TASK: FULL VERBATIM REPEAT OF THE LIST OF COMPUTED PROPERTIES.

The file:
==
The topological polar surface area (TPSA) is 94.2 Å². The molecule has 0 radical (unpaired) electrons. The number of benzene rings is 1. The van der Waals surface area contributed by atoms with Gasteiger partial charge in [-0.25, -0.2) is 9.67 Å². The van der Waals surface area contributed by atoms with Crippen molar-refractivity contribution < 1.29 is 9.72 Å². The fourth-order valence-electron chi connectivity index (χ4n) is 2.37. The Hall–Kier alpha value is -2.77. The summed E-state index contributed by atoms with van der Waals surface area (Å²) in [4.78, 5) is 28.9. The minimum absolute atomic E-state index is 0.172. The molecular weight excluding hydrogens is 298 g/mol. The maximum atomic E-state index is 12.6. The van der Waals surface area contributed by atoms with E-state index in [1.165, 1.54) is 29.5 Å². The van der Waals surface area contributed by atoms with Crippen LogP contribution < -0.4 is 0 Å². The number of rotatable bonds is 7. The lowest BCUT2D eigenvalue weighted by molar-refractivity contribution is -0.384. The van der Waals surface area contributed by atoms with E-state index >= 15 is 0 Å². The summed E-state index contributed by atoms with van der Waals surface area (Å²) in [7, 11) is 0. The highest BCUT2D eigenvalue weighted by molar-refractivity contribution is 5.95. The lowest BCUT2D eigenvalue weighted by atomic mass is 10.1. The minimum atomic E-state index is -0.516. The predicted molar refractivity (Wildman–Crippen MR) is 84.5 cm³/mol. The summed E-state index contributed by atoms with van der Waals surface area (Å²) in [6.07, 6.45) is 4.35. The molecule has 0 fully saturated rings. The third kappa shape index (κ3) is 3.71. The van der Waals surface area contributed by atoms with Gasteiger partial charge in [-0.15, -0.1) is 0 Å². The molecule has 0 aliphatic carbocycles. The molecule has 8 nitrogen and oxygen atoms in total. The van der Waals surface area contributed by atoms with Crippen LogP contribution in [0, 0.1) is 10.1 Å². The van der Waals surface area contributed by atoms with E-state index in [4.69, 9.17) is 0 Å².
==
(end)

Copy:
The topological polar surface area (TPSA) is 94.2 Å². The molecule has 0 radical (unpaired) electrons. The number of benzene rings is 1. The van der Waals surface area contributed by atoms with Gasteiger partial charge in [-0.25, -0.2) is 9.67 Å². The van der Waals surface area contributed by atoms with Crippen molar-refractivity contribution < 1.29 is 9.72 Å². The fourth-order valence-electron chi connectivity index (χ4n) is 2.37. The Hall–Kier alpha value is -2.77. The summed E-state index contributed by atoms with van der Waals surface area (Å²) in [4.78, 5) is 28.9. The minimum absolute atomic E-state index is 0.172. The molecular weight excluding hydrogens is 298 g/mol. The maximum atomic E-state index is 12.6. The van der Waals surface area contributed by atoms with E-state index in [1.165, 1.54) is 29.5 Å². The van der Waals surface area contributed by atoms with Crippen LogP contribution < -0.4 is 0 Å². The number of rotatable bonds is 7. The lowest BCUT2D eigenvalue weighted by molar-refractivity contribution is -0.384. The van der Waals surface area contributed by atoms with E-state index >= 15 is 0 Å². The summed E-state index contributed by atoms with van der Waals surface area (Å²) in [7, 11) is 0. The highest BCUT2D eigenvalue weighted by molar-refractivity contribution is 5.95. The lowest BCUT2D eigenvalue weighted by atomic mass is 10.1. The minimum atomic E-state index is -0.516. The predicted molar refractivity (Wildman–Crippen MR) is 84.5 cm³/mol. The summed E-state index contributed by atoms with van der Waals surface area (Å²) in [6.07, 6.45) is 4.35. The molecule has 0 fully saturated rings. The third kappa shape index (κ3) is 3.71. The van der Waals surface area contributed by atoms with Gasteiger partial charge in [-0.15, -0.1) is 0 Å². The molecule has 0 aliphatic carbocycles. The molecule has 8 nitrogen and oxygen atoms in total. The van der Waals surface area contributed by atoms with Crippen LogP contribution in [0, 0.1) is 10.1 Å². The van der Waals surface area contributed by atoms with E-state index in [4.69, 9.17) is 0 Å².